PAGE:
The issue of whether clozapine itself is superior to the typical antipsychotic drugs, let alone whether the other atypical antipsychotic drugs are as well, for the non-treatment-resistant patients with schizophrenia, is one that has been explored and provides information relevant to the ongoing discussion about the merits of the two classes of drugs for treatment of the majority of patients with schizophrenia. In a trial with neuroleptic responsive patients, my colleagues and I found that clozapine had no advantages for psychopathology, compared to typical neuroleptic drugs, but that discontinuation from the treatment initially randomized to occurred significantly more frequently with the typical antipsychotic drugs ( Lee et al., 1994; 1999). (A more detailed report of the results of this study is in preparation because of its increased importance in light of some of the issues I address here). We reached this conclusion as the result of a study comparing clozapine and typical neuroleptic drugs in 85 patients with schizophrenia or schizoaffective disorder who were within a few years of the onset of psychotic symptoms, and who had been selected for being neuroleptic-responsive, These patients were randomly assigned to receive clozapine or typical neuroleptic drugs and evaluated over a two-year period. All ratings of psychopathology (baseline, 6 weeks, 3, 6, 12, and 24 months) were videotaped and rated by a single rater blind to treatment. The same, single but unblinded clinician treated all patients and made all decisions about drug continuation. Equivalent improvement in BPRS Total, Positive, or Negative symptoms, SANS and SAPS ratings CGI and Quality of Life measures was found. There were, however, significant differences in the number of dropouts. Of the 85 patients, nine (22.5 percent) assigned to clozapine and 19 (42.2 percent) to typical neuroleptics (χ2 = 3.73, p = .05) discontinued the typical antipsychotic drug treatment, for a variety of reasons. Significantly, two of the patients treated with typical neuroleptics developed tardive dyskinesia, and both were switched to clozapine, as were two patients who became resistant to typical neuroleptics during the course of treatment. There was no incentive for the patients, who were permitted to choose the typical agent they had had the best prior experience with, to discontinue the initially assigned typical neuroleptic, as the only other available treatment at the time was another typical antipsychotic drug.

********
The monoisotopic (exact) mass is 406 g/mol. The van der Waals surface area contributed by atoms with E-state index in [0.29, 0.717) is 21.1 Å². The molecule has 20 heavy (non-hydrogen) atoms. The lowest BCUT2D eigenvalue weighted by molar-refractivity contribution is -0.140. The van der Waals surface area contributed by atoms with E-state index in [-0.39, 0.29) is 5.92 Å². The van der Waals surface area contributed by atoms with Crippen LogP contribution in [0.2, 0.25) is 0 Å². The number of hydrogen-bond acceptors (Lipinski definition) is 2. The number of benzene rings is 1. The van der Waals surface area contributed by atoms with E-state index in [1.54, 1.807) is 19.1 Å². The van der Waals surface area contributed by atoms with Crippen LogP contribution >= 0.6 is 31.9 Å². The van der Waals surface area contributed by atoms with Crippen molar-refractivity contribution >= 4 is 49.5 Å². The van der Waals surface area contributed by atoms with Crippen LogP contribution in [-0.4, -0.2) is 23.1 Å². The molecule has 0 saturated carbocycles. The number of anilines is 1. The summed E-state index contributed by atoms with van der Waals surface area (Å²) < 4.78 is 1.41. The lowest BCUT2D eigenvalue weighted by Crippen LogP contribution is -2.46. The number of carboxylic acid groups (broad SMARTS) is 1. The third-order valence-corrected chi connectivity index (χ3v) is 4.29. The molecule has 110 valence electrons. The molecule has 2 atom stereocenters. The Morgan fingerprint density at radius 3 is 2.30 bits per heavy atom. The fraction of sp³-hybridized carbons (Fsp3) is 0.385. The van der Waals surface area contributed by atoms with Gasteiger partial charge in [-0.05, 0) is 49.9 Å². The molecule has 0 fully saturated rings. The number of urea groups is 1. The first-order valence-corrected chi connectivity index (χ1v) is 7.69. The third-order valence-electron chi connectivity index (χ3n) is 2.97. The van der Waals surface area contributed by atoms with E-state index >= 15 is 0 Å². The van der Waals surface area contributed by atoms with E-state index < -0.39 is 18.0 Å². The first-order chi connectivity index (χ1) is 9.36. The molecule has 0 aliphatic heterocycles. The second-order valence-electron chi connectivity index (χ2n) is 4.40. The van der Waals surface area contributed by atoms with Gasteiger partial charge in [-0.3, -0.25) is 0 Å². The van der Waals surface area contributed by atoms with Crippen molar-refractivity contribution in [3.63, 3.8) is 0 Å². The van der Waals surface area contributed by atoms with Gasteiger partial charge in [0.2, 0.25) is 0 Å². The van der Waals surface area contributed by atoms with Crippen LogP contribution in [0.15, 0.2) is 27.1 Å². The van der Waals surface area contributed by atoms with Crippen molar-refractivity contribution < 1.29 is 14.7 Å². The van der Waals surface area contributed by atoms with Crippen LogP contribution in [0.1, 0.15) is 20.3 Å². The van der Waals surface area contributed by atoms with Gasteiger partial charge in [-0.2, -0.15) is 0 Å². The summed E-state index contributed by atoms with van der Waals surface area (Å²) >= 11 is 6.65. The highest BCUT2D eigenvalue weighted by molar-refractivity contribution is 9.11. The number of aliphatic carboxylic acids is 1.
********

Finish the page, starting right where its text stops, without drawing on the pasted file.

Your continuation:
The most important difference between clozapine and typical antipsychotic drugs in the Lee et al. study (Lee et al., 1994; 1999) was that treatment with clozapine improved some domains of cognition, particularly psychomotor speed and attention, as assessed by the Digit Symbol Substitution Test, and verbal fluency, as assessed by the Category Instance Generation and Controlled Word Association tests at six weeks, which was maintained throughout the one-year study. These improvements were not related to improvement in psychopathology or differences in EPS. We concluded that these results indicated that clozapine is superior to typical neuroleptics in improving specific types of cognitive function in some recent onset, neuroleptic-responsive schizophrenia, but not with regard to improvement in psychopathology. Carpenter et al. (1995) also called attention to the lack of advantage of clozapine over typical neuroleptic drugs in non-treatment-resistant patients, citing additional published literature to support their conclusion. The EUFEST results with atypical antipsychotic drugs other than clozapine, in first-episode patients, are in agreement with the results of Lee et al. and support the conclusion that expectation of advantage for symptom change should not be the reason for using an atypical antipsychotic drug in first-episode and non-treatment resistant-patients. But there are other reasons for preferring the atypicals as first-line treatment.

Is clozapine uniquely effective in treatment-resistant patients?
So if the typical and atypical drugs do not differ in their ability to reduce overall psychopathology in non-treatment-resistant and first-episode patients, are there any reasons to use atypicals, given their greater cost and metabolic side effects, in some cases, as first-line treatment? The International Psychopharmacology Algorithm Project (IPAP), a group of international experts including Jeff Lieberman and Wolfgang Fleishhacker, principal authors of CATIE and EUFEST, respectively, a project which I chaired, concluded that atypicals should be first-line for non-treatment-resistant schizophrenia (see www.IPAP.org). Contrast this with Rosenheck (2008), whose list of possible uses of atypicals is limited to patients with tardive dyskinesia, akathisia, or pseudo-parkinsonism. Rosenheck et al. (2008) recommends that clozapine is first-line in treatment-resistant patients. But is it truly superior to the other serotonin-antagonists in this regard?